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What's Troubling Our Waters?
The Tennessee/Cumberland River Basin is one of the most diverse aquatic places in the world, according to the World Wildlife Fund. Environmental “watchdogs” say that more groups and volunteers are focused on the health of the Tennessee River than were watching five years ago.

How Can I Help?

  • Youth Volunteers

  • Adult Volunteers

  • Become an Aquarium Member

  • According to the Used Oil Collection Act of 1993 Tennesseeans generate more than one million gallons of used motor oil every year. (One gallon is about one oil change). And if not disposed of properly, one gallon can ruin 1 million gallons of fresh water or an entire year’s supply of water for 50 people!

    Used oil can contaminate our groundwater, rivers and streams and poison our fish and wildlife, too. “Tennesseans depend on wells and streams for drinking water and we also enjoy using our lakes and streams for recreation and fishing." Heavy metals and contaminants can find their way into our sewers and streams and cause serious damage. If not disposed of properly, there is also a hefty fine with a maximum penalty is $10,000 for each day of occurrence.

    If you thought the Valdez oil spill was bad, think of this: Every year we dump about 20 times more oil than was spilled during the course of that one disaster.

    Statistics show that vehicles generate at least 2.5 gallons of used oil per year. And if you’re changing your own oil, that oil can be refined into lubricating oil or blended for use as an environmentally acceptable fuel, conserving our natural resources.

    If you’re a do-it-yourselfer (you generate less than 25 gallons a month or 300 gallons per year of oil) this free program is available to you. Even if you have oil from a farm that you’ve stockpiled, it’s not too late; a new program is in place now to help you. So don’t be a dipstick—call the information hotline at (800) 287-9013 and find out how you can do your part to protect our environment.

    Tips:
    • If you change your oil filter, drain the old one by punching an air hole in the top and draining for a minimum of 12 hours if it is hot or 24 hours if it is cold. Dispose of the oil filter only after it has been properly drained.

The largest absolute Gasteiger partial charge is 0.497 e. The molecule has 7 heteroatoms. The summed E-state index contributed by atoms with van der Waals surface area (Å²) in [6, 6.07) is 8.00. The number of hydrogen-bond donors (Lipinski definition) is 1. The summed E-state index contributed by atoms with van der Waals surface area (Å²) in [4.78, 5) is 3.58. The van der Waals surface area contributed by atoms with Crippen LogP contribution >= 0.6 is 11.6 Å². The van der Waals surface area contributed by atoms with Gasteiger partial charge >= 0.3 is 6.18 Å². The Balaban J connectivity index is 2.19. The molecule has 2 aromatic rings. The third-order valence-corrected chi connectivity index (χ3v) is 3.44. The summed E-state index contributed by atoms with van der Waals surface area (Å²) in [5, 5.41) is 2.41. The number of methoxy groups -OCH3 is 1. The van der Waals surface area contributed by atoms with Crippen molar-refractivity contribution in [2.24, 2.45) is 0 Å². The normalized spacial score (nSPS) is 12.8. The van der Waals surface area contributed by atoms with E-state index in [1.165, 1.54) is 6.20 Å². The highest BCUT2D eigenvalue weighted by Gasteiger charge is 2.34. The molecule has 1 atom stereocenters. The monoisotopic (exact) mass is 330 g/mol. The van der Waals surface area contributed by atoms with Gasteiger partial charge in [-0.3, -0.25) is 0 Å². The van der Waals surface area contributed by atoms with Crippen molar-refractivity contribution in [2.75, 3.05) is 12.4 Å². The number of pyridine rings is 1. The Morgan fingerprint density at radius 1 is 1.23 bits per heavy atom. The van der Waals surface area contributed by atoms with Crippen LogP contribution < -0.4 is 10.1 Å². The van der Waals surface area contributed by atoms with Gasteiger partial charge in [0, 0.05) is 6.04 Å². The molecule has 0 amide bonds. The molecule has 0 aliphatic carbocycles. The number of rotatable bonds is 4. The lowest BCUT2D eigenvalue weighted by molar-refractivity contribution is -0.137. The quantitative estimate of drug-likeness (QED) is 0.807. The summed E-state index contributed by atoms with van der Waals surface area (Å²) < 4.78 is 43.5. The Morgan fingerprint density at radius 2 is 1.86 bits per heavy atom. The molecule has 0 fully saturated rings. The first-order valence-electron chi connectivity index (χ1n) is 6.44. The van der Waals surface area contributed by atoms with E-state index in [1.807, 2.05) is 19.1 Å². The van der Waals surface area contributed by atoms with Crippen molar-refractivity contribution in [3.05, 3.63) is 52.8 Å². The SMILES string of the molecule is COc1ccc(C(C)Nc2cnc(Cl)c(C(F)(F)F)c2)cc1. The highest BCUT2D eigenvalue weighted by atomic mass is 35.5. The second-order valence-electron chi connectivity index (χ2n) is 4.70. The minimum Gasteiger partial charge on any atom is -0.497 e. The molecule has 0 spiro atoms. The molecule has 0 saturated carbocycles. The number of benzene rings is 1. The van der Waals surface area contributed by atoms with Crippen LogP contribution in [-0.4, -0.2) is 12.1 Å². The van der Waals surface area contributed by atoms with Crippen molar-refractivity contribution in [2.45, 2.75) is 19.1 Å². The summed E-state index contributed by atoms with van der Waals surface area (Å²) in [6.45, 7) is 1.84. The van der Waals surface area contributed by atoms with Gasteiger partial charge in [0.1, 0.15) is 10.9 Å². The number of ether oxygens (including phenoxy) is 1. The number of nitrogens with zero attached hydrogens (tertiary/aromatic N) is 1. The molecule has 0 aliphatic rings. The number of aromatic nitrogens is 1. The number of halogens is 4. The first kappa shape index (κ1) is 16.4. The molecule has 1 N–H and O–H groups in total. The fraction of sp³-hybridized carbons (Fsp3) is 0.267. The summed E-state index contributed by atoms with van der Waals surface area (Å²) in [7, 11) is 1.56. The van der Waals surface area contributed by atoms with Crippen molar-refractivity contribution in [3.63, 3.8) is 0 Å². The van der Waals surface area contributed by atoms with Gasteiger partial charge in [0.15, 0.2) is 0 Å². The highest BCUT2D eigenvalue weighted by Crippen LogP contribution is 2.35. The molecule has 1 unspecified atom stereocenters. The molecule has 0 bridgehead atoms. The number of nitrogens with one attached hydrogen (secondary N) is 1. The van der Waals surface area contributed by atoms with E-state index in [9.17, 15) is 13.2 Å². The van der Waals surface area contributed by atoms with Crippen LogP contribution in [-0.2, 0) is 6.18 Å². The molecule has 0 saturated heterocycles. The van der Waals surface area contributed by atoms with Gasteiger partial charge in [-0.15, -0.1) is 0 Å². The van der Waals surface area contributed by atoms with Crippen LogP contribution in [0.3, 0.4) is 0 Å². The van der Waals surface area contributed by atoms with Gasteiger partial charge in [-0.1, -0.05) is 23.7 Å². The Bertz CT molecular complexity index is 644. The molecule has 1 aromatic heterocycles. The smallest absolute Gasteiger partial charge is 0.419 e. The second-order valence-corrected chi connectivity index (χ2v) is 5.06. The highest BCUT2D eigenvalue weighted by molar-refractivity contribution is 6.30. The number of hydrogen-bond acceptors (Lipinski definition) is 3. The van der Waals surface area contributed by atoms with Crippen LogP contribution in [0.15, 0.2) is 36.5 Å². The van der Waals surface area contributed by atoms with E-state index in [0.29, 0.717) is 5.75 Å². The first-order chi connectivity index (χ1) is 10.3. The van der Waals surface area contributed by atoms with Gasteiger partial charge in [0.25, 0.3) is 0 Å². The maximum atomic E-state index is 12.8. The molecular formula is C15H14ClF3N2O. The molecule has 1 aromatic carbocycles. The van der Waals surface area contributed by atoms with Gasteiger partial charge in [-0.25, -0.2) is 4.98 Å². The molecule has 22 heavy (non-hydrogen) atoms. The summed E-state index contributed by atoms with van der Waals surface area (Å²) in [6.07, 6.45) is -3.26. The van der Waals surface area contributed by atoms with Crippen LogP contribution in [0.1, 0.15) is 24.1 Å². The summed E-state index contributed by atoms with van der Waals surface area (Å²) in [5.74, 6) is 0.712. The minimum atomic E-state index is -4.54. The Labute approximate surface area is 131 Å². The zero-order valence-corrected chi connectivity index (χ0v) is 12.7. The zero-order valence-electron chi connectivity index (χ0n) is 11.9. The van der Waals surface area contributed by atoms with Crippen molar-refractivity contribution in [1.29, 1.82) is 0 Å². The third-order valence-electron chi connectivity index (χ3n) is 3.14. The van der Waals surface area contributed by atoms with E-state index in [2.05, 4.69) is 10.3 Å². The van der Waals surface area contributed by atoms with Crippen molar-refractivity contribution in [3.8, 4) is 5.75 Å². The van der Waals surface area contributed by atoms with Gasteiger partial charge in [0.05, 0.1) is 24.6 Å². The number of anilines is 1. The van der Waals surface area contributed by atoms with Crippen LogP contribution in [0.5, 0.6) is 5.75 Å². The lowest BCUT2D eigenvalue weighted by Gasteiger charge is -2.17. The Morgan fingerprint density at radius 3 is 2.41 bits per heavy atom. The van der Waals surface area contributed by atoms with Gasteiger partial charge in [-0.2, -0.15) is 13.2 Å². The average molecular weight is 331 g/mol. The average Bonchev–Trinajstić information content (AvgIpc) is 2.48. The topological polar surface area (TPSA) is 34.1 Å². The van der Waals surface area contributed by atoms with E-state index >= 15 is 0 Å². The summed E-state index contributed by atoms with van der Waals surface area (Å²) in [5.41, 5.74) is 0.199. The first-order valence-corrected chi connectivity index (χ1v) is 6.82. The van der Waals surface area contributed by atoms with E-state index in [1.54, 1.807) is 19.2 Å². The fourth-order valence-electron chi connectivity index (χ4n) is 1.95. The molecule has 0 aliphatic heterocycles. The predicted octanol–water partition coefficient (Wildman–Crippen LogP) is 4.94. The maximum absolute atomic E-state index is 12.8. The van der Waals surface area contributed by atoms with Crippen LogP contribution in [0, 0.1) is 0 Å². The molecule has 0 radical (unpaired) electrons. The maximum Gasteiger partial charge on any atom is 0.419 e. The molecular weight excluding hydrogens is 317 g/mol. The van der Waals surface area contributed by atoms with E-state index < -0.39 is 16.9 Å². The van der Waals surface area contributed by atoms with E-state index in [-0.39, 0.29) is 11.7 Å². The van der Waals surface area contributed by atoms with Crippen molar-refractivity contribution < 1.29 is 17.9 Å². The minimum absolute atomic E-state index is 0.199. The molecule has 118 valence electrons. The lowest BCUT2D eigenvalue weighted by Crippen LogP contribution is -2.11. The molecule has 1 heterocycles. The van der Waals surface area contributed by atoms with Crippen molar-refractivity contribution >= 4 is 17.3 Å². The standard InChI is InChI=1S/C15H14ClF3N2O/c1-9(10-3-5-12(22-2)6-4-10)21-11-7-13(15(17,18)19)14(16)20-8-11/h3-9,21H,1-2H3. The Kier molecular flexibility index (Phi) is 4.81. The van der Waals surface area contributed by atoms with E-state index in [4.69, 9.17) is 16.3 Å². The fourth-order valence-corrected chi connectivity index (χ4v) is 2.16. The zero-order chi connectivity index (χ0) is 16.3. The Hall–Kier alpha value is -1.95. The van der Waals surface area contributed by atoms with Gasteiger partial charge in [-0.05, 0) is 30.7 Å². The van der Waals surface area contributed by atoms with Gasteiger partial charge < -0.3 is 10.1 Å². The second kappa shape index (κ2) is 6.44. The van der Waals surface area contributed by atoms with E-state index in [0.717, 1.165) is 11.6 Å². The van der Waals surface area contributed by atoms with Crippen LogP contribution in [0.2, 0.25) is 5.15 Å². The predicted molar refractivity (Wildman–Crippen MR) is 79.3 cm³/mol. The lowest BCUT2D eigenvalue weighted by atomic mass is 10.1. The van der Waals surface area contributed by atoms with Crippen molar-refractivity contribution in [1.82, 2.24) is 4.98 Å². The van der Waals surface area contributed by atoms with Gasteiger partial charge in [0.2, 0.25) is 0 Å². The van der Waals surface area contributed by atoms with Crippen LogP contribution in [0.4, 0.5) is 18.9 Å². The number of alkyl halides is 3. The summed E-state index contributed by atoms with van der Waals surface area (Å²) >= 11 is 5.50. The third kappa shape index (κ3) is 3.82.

• Check to see if the Oil Collection Center nearest you recycles used oil filters.
    • When buying engine oil, look for re-refined motor oil. Buying recycled products is important.
    • Don’t mix your used oil with anything.
    • Many of the collection centers also accept used antifreeze and used oil filters for recycling.
    • For more information about Tennessee’s Household Hazardous Waste Program call your local Environmental Assistance Center at 1-888-891-TDEC.

Be a Water Warrior
If all the world’s water were to fit into a gallon jug, the amount of freshwater would be just one tablespoon full. Yet almost half of our nation’s 3.6 million miles of rivers and streams are threatened or impaired. Here are things you can do starting today to protect and improve the quality of the rivers close to you.

  • Collect rainwater from your gutters by placing barrels or containers at the end of each gutter. You can store this water and use it to water your garden or other landscaping.

  • Dispose of oil and other toxic materials properly. One gallon of oil poured down the sewer can contaminate one million gallons of fresh water.

  • Install low-flow showerheads and sink spigots, which can be purchased at your local hardware store. Or contact your water utility company to find out if they distribute these devices for free. Low-flow showerheads reduce water flow from an average of five gallons per minute down to about two gallons per minute. This can save more than 5,400 gallons of water per year.

  • Reduce the amount of water your toilet uses by displacing water in the tank. By placing a jar or other closed container full of water into your toilet tank, you will reduce the amount of water used during each flush.

  • If you must water your lawn or garden, do so in the morning or the evening when the water will evaporate less rapidly. Also be sure to adjust sprinklers to avoid watering sidewalks or paved areas.

  • Sweep patios and sidewalks rather than hosing them. Hosing wastes water and carries contaminants into rivers.

  • Limit pesticide use. Pesticides, including herbicides, are the only substances intentionally introduced into our environment to kill living things. They can be dangerous to people, pets and wildlife and will be carried into our freshwater supply by runoff.

  • Landscape with native plants instead of grass to reduce your yard’s water needs. This will also attract wildlife such as birds and butterflies.


Make a Donation
Mail your donation to:
Tennessee Aquarium
Attn: Gordon Stalans
1 Broad Street
Chattanooga, TN 37401

For questions about donations: donations@tnaqua.org


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